How many times do you see a homeless person on the street begging for money? When we see the face of homelessness, sometimes we think about druggies, alcoholics and mentally ill people. With these prejudices, many are blind to the staggering numbers of homeless children who live on the streets of North America.
The face of homelessness is versatile. Almost 700,000 LGBTQIA+ children become homeless in America alone. 42% of LGBTQIA+ say that the community that they live in is not accepting of homosexuality (http://www.hrc.org/youth). Unfortunately, LGBTQIA+ young adults are twice as likely to experience sexual abuse and assault from their peers. It is also a horrifying fact that children are kicked out of their home by their homophobic family, or choose to leave due to unbearable living conditions.
I never knew that until recently when I connected with Sherry Kelly, a Producer at MC Productions who is currently working on raising funding for an indie film called A Place Called Home. The film is based on the life of a young lesbian teenager who ends up alone and homeless while struggling with her homosexuality. This is a story of many of our LBGTQIA+ youth as they struggle with rejection from their families and community.
Sherry is the Owner and Producer for MC Productions. MC Productions is an L.A. based independent film production company dedicated to producing thoughtful, intelligent, highly entertaining & unique feature films and web series. I was honored that Sherry had a vision in which she wished to represent our LGBTQIA+ community in a realistic light- no matter how tragic.
Anytime I have the opportunity to see a film that adds more than entertainment value and ridiculous ideologies of the queer image, I pay attention and do what I can to share the information. I know that I am not the only queer person who is exasperated with the image of frivolous homosexual promiscuity and irresponsibility that is promoted by standardized entertainment and media outlets.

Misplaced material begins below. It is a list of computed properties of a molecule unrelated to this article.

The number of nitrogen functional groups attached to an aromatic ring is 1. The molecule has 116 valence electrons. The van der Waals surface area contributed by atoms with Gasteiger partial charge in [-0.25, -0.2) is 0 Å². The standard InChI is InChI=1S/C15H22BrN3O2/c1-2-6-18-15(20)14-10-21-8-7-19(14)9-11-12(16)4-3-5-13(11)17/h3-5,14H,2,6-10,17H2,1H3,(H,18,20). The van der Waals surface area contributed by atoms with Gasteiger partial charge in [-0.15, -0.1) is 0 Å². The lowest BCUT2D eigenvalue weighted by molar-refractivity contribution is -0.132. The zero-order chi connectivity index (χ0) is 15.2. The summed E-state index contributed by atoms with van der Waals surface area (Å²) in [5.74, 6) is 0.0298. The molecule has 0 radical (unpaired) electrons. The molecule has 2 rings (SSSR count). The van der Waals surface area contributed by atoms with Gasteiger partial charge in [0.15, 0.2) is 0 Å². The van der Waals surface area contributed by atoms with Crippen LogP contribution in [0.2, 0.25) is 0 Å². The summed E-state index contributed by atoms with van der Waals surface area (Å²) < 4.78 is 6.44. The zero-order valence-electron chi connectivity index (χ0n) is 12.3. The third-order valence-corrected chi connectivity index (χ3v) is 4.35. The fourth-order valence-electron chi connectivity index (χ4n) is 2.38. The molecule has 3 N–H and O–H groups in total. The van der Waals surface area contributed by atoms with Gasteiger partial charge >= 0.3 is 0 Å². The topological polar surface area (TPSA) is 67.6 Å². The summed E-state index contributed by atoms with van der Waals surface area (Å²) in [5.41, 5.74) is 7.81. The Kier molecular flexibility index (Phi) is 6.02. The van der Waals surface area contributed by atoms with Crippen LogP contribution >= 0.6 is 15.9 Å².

I reached out to Sherry to discuss her upcoming film, A Place Called Home because I am excited that this film is in the works. Currently, it is in the funding phase. I met Sherry remotely via Skype for our interview. One thing that I appreciate about her is her passionate commitment to seeing this film made. For Sherry, it is not about a movie, it is about using art to represent truth through film. As we spoke, I could hear her sincerity as she passionately discussed the tragic plight of these children. She was humble and yet fierce as she advocated for these children during our interview.
ALETHEA: I admire the fact that you have put so much into creating A Place Called Home. Can you tell me and my readers what that has been like?
SHERRY: A Place Called Home is my first film. It tells the story of Ally, a 16-year-old who struggles with her sexuality and the consequences she faces as a result. I had to find a writer who understood what I wanted to do. That took a lot of research. I spent a lot of time meeting and talking to a lot of writers. I finally found Dio Anthony who is a great young writer whose own personal story allowed him to connect to the characters that I created. From the time of my initial research to outlining the story to creating and refining characters – it literally took years. There were times, right from the beginning, when I would put it away for a little while and go back to it. I really wanted it to be the best it could be no matter how long it took.
ALETHEA: Can you tell me what motivated you to become a voice for the plight of homeless LGBTQ youth?